Two young men emerge from a battered Commodore and look around despondently.

A police officer gets in the driver’s seat and moves the car out of the way.

The P-plate driver folds his paperwork from the Sheriff, and he and his passenger begin walking away from the Altona Sports Centre carpark.

This is a scene from a joint operation between western region police and the Sheriff at Altona Meadows on Wednesday of last week.

By the day’s end, officers have netted 77 drivers with 621 unpaid fines, valued at more than $223,000.

The officers are using automatic number plate recognition (ANPR) technology to scan the number plates of westbound cars in Queen Street.

They’re checking for disqualified or unlicensed drivers, unregistered or stolen vehicles, and vehicles with outstanding warrants or unpaid fines.

Cars are herded into the centre carpark where Sheriff officers are waiting to collect unpaid fines.

Fifty-three people settle fines totalling $72,000.

Sergeant Adam Wojcik, who’s co-ordinating Operation Wyatt, points to a row of clamped cars belonging to drivers with large outstanding fines.

“I think there was one person who had $20,000, and they paid half of that up front,” he says.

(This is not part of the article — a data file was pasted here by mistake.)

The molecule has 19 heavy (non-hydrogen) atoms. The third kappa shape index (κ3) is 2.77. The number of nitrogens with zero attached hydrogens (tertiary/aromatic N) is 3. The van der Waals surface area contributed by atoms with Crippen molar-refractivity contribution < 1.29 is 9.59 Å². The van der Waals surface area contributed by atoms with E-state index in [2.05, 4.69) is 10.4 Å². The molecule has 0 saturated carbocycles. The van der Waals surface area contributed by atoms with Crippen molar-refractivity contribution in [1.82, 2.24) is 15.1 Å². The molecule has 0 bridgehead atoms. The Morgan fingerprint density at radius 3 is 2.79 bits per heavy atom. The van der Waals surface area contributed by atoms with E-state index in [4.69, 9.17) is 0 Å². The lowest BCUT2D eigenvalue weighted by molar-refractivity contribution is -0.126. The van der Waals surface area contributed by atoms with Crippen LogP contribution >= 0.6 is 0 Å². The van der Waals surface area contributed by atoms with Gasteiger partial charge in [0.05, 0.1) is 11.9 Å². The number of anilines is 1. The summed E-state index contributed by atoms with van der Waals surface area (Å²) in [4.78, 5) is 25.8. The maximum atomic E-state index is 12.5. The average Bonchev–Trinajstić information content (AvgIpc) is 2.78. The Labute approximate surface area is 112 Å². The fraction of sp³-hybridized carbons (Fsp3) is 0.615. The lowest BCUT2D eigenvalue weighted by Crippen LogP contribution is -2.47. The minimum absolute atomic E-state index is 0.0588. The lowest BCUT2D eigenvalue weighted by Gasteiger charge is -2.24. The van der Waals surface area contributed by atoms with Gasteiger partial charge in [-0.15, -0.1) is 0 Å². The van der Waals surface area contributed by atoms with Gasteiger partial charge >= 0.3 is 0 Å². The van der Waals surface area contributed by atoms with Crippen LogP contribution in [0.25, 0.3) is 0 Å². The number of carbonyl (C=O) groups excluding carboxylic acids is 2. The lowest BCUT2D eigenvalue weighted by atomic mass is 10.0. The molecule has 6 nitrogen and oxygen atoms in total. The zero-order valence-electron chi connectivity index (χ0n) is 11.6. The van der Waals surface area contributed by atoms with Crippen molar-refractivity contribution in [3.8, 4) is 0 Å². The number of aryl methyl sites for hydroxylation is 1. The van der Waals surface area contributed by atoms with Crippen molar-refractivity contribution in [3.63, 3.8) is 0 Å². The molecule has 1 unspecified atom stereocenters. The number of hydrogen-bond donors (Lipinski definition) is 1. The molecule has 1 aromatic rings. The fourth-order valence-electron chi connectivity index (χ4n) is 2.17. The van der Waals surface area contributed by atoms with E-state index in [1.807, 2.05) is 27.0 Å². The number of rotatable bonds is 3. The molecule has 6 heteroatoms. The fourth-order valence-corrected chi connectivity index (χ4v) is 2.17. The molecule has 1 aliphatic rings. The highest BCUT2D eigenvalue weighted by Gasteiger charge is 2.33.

Suddenly a Sheriff’s car turns on its siren and speeds out. Sergeant Wojcik says a car with stolen number plates has refused to pull over, done a U-turn and taken off.

“The idea is to target those that shouldn’t be on the road, and have outstanding warrants or fines that have already been issued that need to be paid,” he says.

Police issued 35 fines to unlicensed or unregistered drivers and four drivers were summonsed for licence offences. Seven drivers with 169 warrants valued at more than $63,000 were given seven days to pay or have their licences and registrations suspended.

Victoria’s Sheriff Brendan Facey says the operation reminds people of the serious consequences if they didn’t pay their fines.

“People with outstanding infringements run the risk of tough sanctions.”

To sort out outstanding fines, call 1300 SHERIFF or visit fines.vic.gov.au